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Managing Traffic Management Systems (TMS) Assets and Resources: TRB Workshop
January 21, 2021 @ 4:00 pm
The next generation Transportation Management Systems (TMSs) and their centres (TMCs) offer agencies the potential to improve safety and mobility. However, these transitions require agencies to make decisions regarding all of the TMS assets and resources, the condition of these assets, and a full assessment of their agency and system’s capabilities and performance. The IRF was pleased to support again this year the annual workshop on TMSs organised during TRB 100th Annual Meeting by TRB Freeway Operations Committee. The workshop had the support of many other key TRB Committees, IBTTA, ERTICO, and ASECAP and aimed at exploring successful practices, resources, and issues agencies should consider when transitioning to the next generation of TMS.
Moderated by the IRF President, Mr. Bill Halkias, the initial part of the workshop set the stage for the conversation by focusing on:
1. Developing and maintaining an inventory of TMS assets and resources
The next generation Transportation Management Systems (TMSs) and their centres (TMCs) offer agencies the potential to improve safety and mobility. In these transitions, agencies may consider modifying, upgrading, or replacing their TMS assets, subsystems (software, data, telecom), components, and/or field devices. The inventory and condition of these assets and other TMS resources are critical inputs to planning, consideration, and prioritisation of future improvements or allocation of available resources (e.g., maintenance, day-to-day operations, improvements).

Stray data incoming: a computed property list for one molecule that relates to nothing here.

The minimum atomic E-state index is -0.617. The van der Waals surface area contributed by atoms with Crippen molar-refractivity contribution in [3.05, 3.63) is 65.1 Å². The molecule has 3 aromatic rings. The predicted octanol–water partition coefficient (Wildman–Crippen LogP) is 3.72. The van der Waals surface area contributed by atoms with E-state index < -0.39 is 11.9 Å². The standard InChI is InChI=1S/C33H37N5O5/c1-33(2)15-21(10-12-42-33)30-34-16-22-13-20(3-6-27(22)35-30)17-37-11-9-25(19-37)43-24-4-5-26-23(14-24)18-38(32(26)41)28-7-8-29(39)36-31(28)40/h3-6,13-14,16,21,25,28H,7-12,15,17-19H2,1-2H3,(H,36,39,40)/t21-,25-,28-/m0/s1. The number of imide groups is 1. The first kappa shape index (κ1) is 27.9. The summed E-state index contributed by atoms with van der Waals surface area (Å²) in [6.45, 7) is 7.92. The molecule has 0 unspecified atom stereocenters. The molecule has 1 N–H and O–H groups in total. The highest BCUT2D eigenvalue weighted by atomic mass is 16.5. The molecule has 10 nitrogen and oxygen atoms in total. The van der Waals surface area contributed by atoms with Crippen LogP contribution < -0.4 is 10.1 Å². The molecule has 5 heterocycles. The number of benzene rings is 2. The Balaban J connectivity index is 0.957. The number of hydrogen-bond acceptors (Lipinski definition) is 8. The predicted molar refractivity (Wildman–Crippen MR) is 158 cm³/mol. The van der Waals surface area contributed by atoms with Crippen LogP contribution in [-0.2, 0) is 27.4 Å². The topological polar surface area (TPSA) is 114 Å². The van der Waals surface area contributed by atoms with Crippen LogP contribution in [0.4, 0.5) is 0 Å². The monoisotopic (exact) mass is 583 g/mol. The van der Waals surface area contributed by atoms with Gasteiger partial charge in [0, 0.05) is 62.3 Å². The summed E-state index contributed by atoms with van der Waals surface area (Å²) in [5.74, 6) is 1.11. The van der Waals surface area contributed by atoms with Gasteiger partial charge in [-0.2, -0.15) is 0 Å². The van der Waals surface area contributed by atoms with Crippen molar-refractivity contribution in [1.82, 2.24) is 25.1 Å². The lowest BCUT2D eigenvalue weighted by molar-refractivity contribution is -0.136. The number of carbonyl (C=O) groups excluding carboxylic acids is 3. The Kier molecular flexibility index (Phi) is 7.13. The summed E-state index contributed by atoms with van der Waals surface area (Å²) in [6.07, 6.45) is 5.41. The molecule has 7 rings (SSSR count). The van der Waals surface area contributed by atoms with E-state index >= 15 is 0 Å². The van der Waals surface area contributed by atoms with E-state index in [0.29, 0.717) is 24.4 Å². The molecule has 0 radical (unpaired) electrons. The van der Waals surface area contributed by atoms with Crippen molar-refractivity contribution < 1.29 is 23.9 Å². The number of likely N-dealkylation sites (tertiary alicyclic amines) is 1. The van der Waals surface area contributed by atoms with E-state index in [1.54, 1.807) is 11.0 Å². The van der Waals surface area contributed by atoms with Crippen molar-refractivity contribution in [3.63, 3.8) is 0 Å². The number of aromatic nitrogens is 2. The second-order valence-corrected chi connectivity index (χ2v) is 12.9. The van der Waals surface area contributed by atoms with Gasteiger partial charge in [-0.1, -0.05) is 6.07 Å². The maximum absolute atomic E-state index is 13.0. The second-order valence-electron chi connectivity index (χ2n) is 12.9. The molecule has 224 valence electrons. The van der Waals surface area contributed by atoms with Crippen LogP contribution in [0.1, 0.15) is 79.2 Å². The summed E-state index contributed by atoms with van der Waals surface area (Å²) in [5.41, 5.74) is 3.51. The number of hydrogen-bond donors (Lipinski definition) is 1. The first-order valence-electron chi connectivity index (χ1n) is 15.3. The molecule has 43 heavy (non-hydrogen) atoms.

2. Monitoring and assessing TMS assets and resources
The inventory and condition of assets is information used in planning for improvements to (e.g., increase coverage, add functions, offer new services) or efforts to pursue the next generation of an agency’s TMS. Agencies also use this information to adjust priorities, allocate program resources, and pursue day-to-day activities based on the monitoring and conditions of TMS assets. These decisions should consider not only the strategic direction of the next generation of their TMS but also the condition of assets, scheduled (e.g., asset replacement, preventive maintenance) and unplanned activities (e.g., repairs), day-to-day operation (e.g., asset monitoring), and available resources.
3. Assessing and reporting on TMS capabilities
The ability to access and integrate information on the inventory and condition of assets is critical to assisting agencies with improving day-to-day performance, allocation of limited resources, and planning for the next generation of their TMS.
In addition to podium presentations, the workshop featured highly interactive group discussions in six parallel breakout-sessions.
Several the follow-up actions and activities agreed upon at the end of the workshop.
A summary of the workshop presentations and outcomes will be available on http://www.trb.org/AnnualMeeting/AnnualMeeting.aspx.
For more info, contact IRF at firstname.lastname@example.org